A film that may be somewhat disdained by highbrow critics but which carries out its aims agreeably. 


Emmanuelle Devos


Grégory Magne's second feature is a decidedly lightweight work but that is a deliberate choice by Magne as director and chief writer. It is also a film very much in a traditional mould and in view of these characteristics it would not surprise me if it were brushed aside by some critics. My own view, however, is that it should be accepted for what it is, a competently made work which, while in no way memorable, will give pleasure to viewers in search of a French movie of an old-fashioned kind.


The title, Perfumes, is one that relates to the fact that a central figure here is Anne Walberg (Emmanuelle Devos) who has made her reputation by creating perfumes, something only possible because her highly developed sense of smell has given her a nose for such things. However, when she is first seen her life has changed due to a temporary loss of smell a few years earlier which had nevertheless led to her being sacked from her prestigious post. She still has an agent (Pauline Moulène) but now makes a living using her nose as before but in different and less notable fields in which her talent can be of help. The other leading character in Perfumes is Guillaume Favre (Grégory Montel), a man who, following a divorce, is seeking custody of his ten-year-old daughter (Zeile Rixhon) and earning money through his work as a chauffeur which he hopes will be enough to pay for a new apartment for the two of them. It is as a driver that he comes into contact with Anne Walberg, a most demanding woman but one whose manner is partly down to her own unease with her life and the absence of any close intimate companions.


It is easy to see where Perfumes is coming from. At the close Anne and Guillaume are not exactly paired off as lovers but you could regard that as a possible eventuality and by then he has certainly transformed her outlook on life. That makes Perfumes close to the traditional romcom in which an initial conflict between the leading characters will ultimately lead to them becoming united. In addition, although no issues of race come into it, the fact that this film revolves around the changing relationship between an imperious, strong-willed woman and her chauffeur inevitably prompts thoughts of Driving Miss Daisy (1989).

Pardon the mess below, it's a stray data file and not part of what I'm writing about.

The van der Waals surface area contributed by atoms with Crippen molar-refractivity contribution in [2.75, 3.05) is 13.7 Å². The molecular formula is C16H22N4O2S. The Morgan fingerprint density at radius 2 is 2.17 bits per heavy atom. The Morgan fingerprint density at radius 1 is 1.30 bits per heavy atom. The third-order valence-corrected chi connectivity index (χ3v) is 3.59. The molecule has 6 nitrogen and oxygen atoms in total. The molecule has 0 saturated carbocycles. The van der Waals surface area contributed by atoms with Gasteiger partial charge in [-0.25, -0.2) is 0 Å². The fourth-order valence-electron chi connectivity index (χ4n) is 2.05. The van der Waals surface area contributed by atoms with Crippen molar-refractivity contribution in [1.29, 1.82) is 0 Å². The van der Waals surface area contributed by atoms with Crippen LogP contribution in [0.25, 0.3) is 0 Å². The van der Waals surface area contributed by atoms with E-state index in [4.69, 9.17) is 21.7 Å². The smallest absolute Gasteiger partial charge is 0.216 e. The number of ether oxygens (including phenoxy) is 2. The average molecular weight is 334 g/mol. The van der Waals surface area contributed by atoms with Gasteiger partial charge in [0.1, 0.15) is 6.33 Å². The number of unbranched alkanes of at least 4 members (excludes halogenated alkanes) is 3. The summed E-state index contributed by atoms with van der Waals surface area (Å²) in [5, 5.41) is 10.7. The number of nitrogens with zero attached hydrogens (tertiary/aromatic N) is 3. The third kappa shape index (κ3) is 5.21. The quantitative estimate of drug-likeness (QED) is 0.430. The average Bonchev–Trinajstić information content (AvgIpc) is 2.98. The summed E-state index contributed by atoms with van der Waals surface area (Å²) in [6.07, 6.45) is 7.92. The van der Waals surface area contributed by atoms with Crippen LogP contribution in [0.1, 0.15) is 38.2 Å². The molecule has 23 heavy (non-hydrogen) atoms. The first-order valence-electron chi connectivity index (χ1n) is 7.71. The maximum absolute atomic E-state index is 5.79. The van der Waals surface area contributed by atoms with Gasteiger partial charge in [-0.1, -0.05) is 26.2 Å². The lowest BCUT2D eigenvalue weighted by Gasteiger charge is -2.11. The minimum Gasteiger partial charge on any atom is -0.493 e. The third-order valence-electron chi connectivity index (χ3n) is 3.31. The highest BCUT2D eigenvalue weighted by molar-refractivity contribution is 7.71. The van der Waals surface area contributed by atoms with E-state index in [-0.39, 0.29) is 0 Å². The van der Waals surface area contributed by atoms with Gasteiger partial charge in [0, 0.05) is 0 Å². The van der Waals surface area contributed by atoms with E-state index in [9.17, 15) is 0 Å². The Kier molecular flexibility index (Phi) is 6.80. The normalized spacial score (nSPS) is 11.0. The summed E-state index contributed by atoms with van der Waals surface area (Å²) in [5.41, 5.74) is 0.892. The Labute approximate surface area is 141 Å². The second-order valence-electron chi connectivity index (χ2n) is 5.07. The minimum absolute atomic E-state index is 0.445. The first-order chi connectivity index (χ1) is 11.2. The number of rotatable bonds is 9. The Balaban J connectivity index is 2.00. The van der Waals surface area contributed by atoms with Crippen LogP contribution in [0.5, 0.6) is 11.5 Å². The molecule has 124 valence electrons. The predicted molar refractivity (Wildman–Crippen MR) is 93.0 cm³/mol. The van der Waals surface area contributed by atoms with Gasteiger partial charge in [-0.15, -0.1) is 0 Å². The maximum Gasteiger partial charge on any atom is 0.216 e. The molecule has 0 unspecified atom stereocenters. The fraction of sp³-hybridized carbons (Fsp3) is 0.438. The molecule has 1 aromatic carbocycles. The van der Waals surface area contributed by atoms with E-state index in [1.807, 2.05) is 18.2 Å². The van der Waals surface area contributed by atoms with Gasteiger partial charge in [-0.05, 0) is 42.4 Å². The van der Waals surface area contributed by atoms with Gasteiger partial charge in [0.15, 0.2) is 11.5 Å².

On its own terms Perfumes works rather well despite two less surefooted moments towards the end. Earlier Magne has ensured that even if the plot is rather unlikely the right balance is maintained between the humorous touches and characters who without the care taken here might have become totally unreal through the indulgence of exaggerated comedy for its own sake. Consequently, the audience are rooting for a happy ending. However, adding a touch of more serious drama late on (a health crisis) seems not quite in keeping and Magne also seems to be searching for the best scene to close the film without really finding it. Nevertheless, this is the kind of diverting work especially welcome with the pandemic raging: it takes us out of ourselves, has a distinctly Gallic flavour, gives a leading role to an actress, Devos, who, not that often associated with comedy, can bring her acting skills to bear in making Anne credible and features in Montel an actor whose appearance reminds us of Daniel Auteuil in his younger days.


Original title: Les parfums.




Cast: Emmanuelle Devos, Grégory Montel, Zeile Rixhon, Sergi López, Gustave Kervern, Pauline Moulène, Lisa Perrio, Sacha Bourdo, Olivier Broche, Paul Jeanson, Irina Solano, Jeanne Arènes.


Dir Grégory Magne, Pro Frédéric Jouve, Screenplay Grégory Magne with Hubert Delattre, Ph Thomas Rames, Pro Des Jérémy Duchier, Ed Beatrice Herminie and Gwen Mallauran, Music Gaëtan Roussel, Costumes Alice Cambournac.


Les Films Velvet/France 3 Cinéma/France Télévisions/OCS/Ciné+-Curzon Artificial Eye.
101 mins. France. 2019. Rel: 21 August 2020. Available in cinemas and on Curzon Home Cinema. No Cert.